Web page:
Post Number: 2490
|Posted on Monday, December 10, 2007 - 7:41 pm: || |
Post Number: 1034
Posted on Monday, December 10, 2007 - 1:30 am:
------------------------------ ------------------------------ --------------------
I agree Detroithabitater. The difference between Detroit's cold and Chicago's or Minneapolis' cold is vibrant life.
I ... actually ... agree...with ... you...
Post Number: 1473
|Posted on Monday, December 10, 2007 - 9:57 pm: || |
The chief problem with alternative grade indoor walkways are that if given the chance, folks will take those instead of the street. This takes much of the retail and moves it from the street, deadening the street life. In Toronto, I've not seen this to make much of a difference. I've only been to the Twin Cities when it was close to zero and windy and was dammed glad that you could walk indoors, so I can't comment much about that (except for the fact that the Saks Downtown is wide open when it is closed, without any guards in sight!)
Post Number: 199
|Posted on Friday, January 11, 2008 - 7:32 pm: || |
Hey Charlotte why do you say it could be downtown charlotte? Whats the deal with Charlotte anyway? Thats all I hear about, Charlotte this, Charlotte that, I'm moving to North Carolina blahblahblah. I have no frame of reference whatsoever.
Post Number: 245
|Posted on Friday, January 11, 2008 - 8:39 pm: || |
its warm in NC, thats why..
Post Number: 2832
|Posted on Friday, January 11, 2008 - 10:22 pm: || |
Why is it that none of these studies or analyzations ever mention crime? Putting Detroit aside and taking any typical city I guarantee that if there is a crime problem the city will suffer greatly. So add another question: Has the city allowed crime to dominate things.
Post Number: 7
|Posted on Friday, January 11, 2008 - 11:14 pm: || |
It's about making the city dull.
Crime does no such thing; makes it exciting.
Post Number: 2033
|Posted on Saturday, January 12, 2008 - 12:03 am: || |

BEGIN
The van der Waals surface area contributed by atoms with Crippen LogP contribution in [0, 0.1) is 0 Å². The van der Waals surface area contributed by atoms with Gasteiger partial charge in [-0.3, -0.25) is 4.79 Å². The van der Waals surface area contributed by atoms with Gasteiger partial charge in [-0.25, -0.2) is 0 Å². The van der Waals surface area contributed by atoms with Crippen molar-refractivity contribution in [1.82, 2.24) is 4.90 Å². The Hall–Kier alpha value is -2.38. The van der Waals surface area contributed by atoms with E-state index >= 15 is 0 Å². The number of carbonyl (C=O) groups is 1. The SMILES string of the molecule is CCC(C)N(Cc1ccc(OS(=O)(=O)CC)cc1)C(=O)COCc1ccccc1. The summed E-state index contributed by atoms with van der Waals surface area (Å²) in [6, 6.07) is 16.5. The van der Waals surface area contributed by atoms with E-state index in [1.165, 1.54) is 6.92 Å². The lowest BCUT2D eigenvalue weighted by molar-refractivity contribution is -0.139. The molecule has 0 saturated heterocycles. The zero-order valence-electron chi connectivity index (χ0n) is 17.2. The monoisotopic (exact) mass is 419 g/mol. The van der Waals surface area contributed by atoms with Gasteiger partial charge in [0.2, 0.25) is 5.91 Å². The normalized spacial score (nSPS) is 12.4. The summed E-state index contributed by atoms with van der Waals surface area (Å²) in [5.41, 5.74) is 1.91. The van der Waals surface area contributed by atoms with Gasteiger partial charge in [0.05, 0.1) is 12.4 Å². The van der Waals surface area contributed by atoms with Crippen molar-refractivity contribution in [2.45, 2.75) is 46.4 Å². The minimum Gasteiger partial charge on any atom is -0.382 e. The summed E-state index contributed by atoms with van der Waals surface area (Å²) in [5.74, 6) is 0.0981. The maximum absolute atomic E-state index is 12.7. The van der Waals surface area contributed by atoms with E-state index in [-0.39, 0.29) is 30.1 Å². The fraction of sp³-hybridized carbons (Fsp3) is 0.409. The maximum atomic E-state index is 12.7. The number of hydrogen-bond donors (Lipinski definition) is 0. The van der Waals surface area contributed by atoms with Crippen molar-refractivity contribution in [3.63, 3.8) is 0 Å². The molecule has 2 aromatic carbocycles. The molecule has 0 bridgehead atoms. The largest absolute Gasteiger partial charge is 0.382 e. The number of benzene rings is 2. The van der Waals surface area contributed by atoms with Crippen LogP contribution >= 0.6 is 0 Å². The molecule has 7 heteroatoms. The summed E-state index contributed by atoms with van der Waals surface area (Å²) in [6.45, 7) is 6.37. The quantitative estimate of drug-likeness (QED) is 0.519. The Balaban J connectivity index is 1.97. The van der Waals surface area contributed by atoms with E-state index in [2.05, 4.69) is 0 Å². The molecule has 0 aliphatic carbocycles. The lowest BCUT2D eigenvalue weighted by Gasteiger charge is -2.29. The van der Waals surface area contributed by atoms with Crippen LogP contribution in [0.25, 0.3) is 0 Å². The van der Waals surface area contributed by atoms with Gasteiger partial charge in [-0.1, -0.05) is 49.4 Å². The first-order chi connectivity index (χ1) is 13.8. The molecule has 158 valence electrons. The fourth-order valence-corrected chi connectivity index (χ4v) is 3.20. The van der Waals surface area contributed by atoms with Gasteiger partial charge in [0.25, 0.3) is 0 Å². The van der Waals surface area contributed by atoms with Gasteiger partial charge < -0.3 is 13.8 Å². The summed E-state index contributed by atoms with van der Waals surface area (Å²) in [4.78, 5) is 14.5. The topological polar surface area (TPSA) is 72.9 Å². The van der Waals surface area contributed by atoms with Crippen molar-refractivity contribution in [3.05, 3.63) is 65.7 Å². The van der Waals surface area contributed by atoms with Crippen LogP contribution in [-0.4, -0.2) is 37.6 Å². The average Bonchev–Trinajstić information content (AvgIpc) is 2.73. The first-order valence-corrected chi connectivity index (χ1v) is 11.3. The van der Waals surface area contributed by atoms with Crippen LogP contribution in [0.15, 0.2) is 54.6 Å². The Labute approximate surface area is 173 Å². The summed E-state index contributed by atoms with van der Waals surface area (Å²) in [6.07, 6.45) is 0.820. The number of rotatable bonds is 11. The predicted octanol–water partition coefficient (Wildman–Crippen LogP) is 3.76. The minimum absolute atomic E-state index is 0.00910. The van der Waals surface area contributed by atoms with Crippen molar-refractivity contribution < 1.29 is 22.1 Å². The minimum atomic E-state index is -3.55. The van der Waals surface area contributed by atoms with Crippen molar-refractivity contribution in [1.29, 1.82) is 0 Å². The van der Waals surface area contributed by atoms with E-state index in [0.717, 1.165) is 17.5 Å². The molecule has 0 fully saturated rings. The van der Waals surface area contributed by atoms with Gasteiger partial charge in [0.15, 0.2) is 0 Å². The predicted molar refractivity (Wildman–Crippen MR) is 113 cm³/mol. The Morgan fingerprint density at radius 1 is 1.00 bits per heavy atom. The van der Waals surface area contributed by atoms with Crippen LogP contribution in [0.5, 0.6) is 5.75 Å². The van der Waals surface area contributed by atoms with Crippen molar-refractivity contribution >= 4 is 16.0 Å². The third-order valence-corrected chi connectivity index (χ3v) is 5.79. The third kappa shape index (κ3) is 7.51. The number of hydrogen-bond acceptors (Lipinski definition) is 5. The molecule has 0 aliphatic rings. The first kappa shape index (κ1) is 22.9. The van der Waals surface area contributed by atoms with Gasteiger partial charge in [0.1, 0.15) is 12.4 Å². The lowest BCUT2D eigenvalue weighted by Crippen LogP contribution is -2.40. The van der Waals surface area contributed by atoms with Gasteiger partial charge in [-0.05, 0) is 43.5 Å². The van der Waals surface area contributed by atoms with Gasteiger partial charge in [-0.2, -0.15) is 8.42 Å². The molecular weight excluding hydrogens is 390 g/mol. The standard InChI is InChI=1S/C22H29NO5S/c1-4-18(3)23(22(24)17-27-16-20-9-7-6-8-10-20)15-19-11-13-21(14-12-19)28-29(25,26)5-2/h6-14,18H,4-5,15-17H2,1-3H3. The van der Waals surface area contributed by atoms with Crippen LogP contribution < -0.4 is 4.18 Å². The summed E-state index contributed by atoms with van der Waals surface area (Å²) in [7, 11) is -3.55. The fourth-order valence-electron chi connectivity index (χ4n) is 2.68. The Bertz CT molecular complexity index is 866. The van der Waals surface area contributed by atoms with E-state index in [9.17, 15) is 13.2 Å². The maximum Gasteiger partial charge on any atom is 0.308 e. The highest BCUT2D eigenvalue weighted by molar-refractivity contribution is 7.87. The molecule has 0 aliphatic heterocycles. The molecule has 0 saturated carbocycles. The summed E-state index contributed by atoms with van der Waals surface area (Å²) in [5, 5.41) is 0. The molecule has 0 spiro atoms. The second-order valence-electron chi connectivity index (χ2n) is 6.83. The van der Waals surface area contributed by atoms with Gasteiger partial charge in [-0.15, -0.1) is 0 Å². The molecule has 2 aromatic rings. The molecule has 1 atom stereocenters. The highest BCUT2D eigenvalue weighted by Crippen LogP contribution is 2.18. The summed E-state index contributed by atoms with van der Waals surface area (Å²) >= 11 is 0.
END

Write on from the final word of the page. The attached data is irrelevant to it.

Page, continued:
LOL @ umtim
Post Number: 2833
|Posted on Saturday, January 12, 2008 - 12:09 am: || |
Yeah....nothing like being a buffoon for the amusement of others........
Post Number: 336
|Posted on Saturday, January 12, 2008 - 12:14 am: || |
To the parking issue, one of the new urbanist types argued that we should have a property tax system that rewards those who build and punishes those who use the land for surface lots or vacant for land speculation. I think Pittsburgh was a city that had some variation on this idea. Anyone familiar with that concept and is that something Detroit should consider (knowing that there are legal issues with that concept). Seems like at least downtown, having surface lots is about as anti-urban as you can be.
Post Number: 1046
|Posted on Saturday, January 12, 2008 - 1:54 am: || |
Crime is a result of dead streets in a CBD. In neighborhoods it is more complicated. Criminals like to perform their tasks without a lot of pesky witnesses; in Detroit this is easy because in much of the City nobody is ever out on the street.
For a contrasting example, look at the sidewalk behind the City-County Building (which, thankfully, is not in a so-called "campus"), which is where dozens of people are always standing outside waiting for buses on Larned Street just east of Woodward. Nobody ever commits a crime there because there would be too many witnesses. Maybe "nobody ever" is too strong, but I wait for a bus there every day and have never seen anything happen.
I think the "automated people mover" is a silly item on that list. Only a couple cities ever implemented such a thing, so you can hardly base a trend on it. Surface parking and superblocks are the real city-killers IMVHO.
Post Number: 2218
|Posted on Saturday, January 12, 2008 - 4:20 pm: || |
Well Deandub11, aside from the economy, I don't really know that Charlotte has all of that much going for it. There are certainly many many things that I miss about Detroit. Unfortunately, the state of the economy is usually what causes someone to move (not the weather for example).
1 & 3. Most of downtown ('uptown') Charlotte was razed in urban renewal leading to large almost suburban government buildings on super blocks. Fortunately, most of those are off to a corner of the downtown.
2. Parking--yes people need it in this country, so it will be somewhere. I do give Charlotte credit for trying its best to at least have parking decks at the malls and not sprawling out, but definitely in the downtown there are blank blocks of surface parking while the next block will have a brand new 30 story high rise. The city is growing, so I guess it is what it is, however, it has taken some getting used to.